Thursday, July 01, 2010
Bella — make up your mind already
By Liz Hunt
For the third time, I was amazed at the utterly formulaic, tedious and predictable storyline of the Twilight series.
The Twilight Saga: Eclipse has used a metronome to move this film along. Tick, Bella (Kristen Stewart) emotes. Tick, either Edward Cullen (Robert Pattinson) or Jacob (Taylor Lauter) plead, growl or whisper their answer. Tick, an appropriate song plays beneath the dialogue and crescendos up to end a scene.
You can use the above system to watch the movie, the story of Bella, a woman who seems to be at the center of the Forks, Wash., universe. Yawn. There is time in this tale of the triangle of Edward, Bella and Jacob to realize how truly awful Bella is.
She's graduating high school, and has promised the vampire Cullen family she'll be their newest member. The catch? She has to marry Edward before she is turned. Edward's pleading to the wholly uninvolved Bella is as romantic as buying a car.
Meanwhile, back at the Quileute reservation, Jacob and other buff young men go about shirtless and talk about how they hate all vampires and discuss the best ways to kill them.
When word comes of a young vampire army running rampant in Seattle, the Cullen clan, including Edward, realize the army's next stop is Forks. They also know that young vampires are stronger than they are and will be hard to suppress alone.
Of course, when Edward, Bella and Jacob find themselves together, Jacob offers his help as a werewolf and says his tribe will agree. They do. War preparations begin on both sides. A vampire from the Civil War teaches the Cullen family lessons on how to kill young vampires, and in turn, the Cullens give tips on how a werewolf can survive the attack.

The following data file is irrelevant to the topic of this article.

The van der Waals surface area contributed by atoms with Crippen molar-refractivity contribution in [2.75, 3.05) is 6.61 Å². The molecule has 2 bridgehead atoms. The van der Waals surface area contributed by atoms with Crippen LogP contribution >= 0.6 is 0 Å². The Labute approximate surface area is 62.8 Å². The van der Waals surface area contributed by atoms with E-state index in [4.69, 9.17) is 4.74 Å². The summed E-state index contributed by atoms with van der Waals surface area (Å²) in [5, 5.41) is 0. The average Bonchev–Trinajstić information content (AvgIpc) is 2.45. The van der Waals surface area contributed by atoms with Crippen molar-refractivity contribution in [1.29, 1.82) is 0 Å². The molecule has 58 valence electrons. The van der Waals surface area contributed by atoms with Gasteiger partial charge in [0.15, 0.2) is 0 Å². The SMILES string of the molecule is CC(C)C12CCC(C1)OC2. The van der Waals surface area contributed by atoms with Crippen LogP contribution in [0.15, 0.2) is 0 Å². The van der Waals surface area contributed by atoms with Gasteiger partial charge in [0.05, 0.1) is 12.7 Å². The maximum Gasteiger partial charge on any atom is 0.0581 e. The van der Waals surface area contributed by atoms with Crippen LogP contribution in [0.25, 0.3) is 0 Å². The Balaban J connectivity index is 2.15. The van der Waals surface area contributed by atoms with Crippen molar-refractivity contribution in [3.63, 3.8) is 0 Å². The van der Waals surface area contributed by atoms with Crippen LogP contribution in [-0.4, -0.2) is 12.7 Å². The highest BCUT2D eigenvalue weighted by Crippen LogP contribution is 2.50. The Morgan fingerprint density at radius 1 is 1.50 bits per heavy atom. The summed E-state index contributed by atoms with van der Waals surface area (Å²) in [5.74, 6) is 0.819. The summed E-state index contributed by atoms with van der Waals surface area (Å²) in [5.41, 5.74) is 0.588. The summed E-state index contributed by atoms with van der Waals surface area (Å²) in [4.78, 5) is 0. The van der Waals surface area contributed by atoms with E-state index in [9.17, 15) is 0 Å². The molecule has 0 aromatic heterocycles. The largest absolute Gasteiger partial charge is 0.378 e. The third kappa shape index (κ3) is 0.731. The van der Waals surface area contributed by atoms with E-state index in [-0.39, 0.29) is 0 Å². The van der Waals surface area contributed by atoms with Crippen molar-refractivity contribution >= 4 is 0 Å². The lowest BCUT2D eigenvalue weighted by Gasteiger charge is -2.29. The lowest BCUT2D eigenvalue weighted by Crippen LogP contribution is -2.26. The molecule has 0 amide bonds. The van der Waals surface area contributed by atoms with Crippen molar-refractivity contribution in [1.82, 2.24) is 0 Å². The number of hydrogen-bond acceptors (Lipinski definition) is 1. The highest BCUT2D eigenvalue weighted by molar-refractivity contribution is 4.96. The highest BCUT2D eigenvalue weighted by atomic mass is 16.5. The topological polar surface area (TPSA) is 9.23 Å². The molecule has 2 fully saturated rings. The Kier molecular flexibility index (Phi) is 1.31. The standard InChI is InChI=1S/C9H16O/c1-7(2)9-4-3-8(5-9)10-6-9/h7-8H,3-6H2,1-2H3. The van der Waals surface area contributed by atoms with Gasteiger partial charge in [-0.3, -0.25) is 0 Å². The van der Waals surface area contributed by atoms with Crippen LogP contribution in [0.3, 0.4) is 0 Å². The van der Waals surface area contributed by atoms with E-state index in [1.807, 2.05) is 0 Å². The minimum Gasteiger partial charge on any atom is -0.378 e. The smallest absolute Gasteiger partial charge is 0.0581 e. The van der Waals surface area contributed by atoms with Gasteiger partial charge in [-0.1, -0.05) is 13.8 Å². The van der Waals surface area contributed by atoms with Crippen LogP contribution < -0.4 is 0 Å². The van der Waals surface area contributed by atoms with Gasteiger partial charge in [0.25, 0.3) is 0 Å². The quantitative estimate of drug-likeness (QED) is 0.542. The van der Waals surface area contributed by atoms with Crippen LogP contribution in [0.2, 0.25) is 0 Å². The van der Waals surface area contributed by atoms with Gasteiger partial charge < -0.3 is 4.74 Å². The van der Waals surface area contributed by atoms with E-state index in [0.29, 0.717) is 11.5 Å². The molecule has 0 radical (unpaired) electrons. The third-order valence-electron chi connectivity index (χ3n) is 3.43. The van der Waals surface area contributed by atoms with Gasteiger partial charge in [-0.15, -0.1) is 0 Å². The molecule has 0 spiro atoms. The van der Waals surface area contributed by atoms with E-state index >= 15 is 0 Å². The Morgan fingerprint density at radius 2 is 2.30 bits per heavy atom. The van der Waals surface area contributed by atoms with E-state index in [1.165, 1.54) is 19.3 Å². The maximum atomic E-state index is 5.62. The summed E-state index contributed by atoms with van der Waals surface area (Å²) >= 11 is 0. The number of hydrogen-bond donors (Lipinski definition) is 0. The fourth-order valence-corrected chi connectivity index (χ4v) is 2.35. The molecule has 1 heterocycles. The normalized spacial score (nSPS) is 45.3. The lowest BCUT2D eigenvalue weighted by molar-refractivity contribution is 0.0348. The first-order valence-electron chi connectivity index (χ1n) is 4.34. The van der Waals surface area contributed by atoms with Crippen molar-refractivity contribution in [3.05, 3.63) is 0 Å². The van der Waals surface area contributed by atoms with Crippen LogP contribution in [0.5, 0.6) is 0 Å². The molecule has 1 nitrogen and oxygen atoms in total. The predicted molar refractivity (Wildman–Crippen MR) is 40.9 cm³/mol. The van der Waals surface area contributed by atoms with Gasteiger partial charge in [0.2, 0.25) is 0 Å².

Bella could care less about this, she wants to lose her virginity to Edward, and as soon as possible. Sadly, Edward is an old-fashioned guy. Really. He explains to the determined Bella how it was done in the old days, just before he goes down on one knee and proposes. Bella is torn. If only that were true. Unfortunately for everyone, Jacob also had expressed his feelings for her and there she is, torn between two lovers.
The best set piece in the movie takes place inside a tent high on a mountain. Edward has hidden Bella there for safety along with werewolf guards, Jacob and his packmate Sam.
After dark, Bella is freezing and Edward can do nothing to help her. Jacob strolls in, suggests he snuggle up to the shivering Bella, because "I am hotter than you are." It's the best line in the movie.
This is a tale of love, revenge, blood and decisions. Pretty much a true teenage wasteland (thank you "Baba O'Riley").
It's hard not to wish you could slap some sense into Bella and get her to snap out of her world-weary ways, tell the sparkling Edward to put some bronzer on that pasty face to at least try to fit in and to convince the good-hearted and idiotic Jacob to find a real bitch to hang around with (and I'm talking the werewolf kind).
The lone bright spot here is Bella's dad Charlie (Billy Burke). He acts like a dad would, and his comments about Edward and Jacob are priceless.
If you must, go see the movie, it's better than the first two, but it's still stuck in the too much emoting, not enough acting mode.